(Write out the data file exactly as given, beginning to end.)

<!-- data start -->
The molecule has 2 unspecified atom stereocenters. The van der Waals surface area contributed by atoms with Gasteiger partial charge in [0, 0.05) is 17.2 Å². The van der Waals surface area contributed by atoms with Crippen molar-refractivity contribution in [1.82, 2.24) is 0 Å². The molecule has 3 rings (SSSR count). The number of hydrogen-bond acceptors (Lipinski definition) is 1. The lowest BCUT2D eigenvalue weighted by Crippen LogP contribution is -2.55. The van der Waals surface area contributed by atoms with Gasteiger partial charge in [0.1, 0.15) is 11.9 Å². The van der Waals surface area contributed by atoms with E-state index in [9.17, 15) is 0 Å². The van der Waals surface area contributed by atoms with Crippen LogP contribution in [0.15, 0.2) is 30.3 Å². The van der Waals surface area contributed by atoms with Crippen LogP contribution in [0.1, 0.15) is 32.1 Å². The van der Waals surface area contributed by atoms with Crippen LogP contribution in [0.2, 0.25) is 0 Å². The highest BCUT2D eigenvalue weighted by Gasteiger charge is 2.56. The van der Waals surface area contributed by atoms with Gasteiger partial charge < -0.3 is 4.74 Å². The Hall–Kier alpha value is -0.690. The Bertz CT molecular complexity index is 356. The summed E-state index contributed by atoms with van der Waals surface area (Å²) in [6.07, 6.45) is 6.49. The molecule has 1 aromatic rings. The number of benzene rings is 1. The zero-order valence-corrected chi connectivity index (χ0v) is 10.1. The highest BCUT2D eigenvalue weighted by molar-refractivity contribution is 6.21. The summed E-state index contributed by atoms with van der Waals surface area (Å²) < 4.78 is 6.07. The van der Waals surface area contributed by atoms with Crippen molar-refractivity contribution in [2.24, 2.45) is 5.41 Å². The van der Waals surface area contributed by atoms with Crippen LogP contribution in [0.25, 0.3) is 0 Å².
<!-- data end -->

The molecule has 2 unspecified atom stereocenters. The van der Waals surface area contributed by atoms with Gasteiger partial charge in [0, 0.05) is 17.2 Å². The van der Waals surface area contributed by atoms with Crippen molar-refractivity contribution in [1.82, 2.24) is 0 Å². The molecule has 3 rings (SSSR count). The number of hydrogen-bond acceptors (Lipinski definition) is 1. The lowest BCUT2D eigenvalue weighted by Crippen LogP contribution is -2.55. The van der Waals surface area contributed by atoms with Gasteiger partial charge in [0.1, 0.15) is 11.9 Å². The van der Waals surface area contributed by atoms with E-state index in [9.17, 15) is 0 Å². The van der Waals surface area contributed by atoms with Crippen LogP contribution in [0.15, 0.2) is 30.3 Å². The van der Waals surface area contributed by atoms with Crippen LogP contribution in [0.1, 0.15) is 32.1 Å². The van der Waals surface area contributed by atoms with Crippen LogP contribution in [0.2, 0.25) is 0 Å². The highest BCUT2D eigenvalue weighted by Gasteiger charge is 2.56. The van der Waals surface area contributed by atoms with Gasteiger partial charge < -0.3 is 4.74 Å². The Hall–Kier alpha value is -0.690. The Bertz CT molecular complexity index is 356. The summed E-state index contributed by atoms with van der Waals surface area (Å²) in [6.07, 6.45) is 6.49. The molecule has 1 aromatic rings. The number of benzene rings is 1. The zero-order valence-corrected chi connectivity index (χ0v) is 10.1. The highest BCUT2D eigenvalue weighted by molar-refractivity contribution is 6.21. The summed E-state index contributed by atoms with van der Waals surface area (Å²) < 4.78 is 6.07. The van der Waals surface area contributed by atoms with Crippen molar-refractivity contribution in [2.24, 2.45) is 5.41 Å². The van der Waals surface area contributed by atoms with Crippen LogP contribution in [0.25, 0.3) is 0 Å².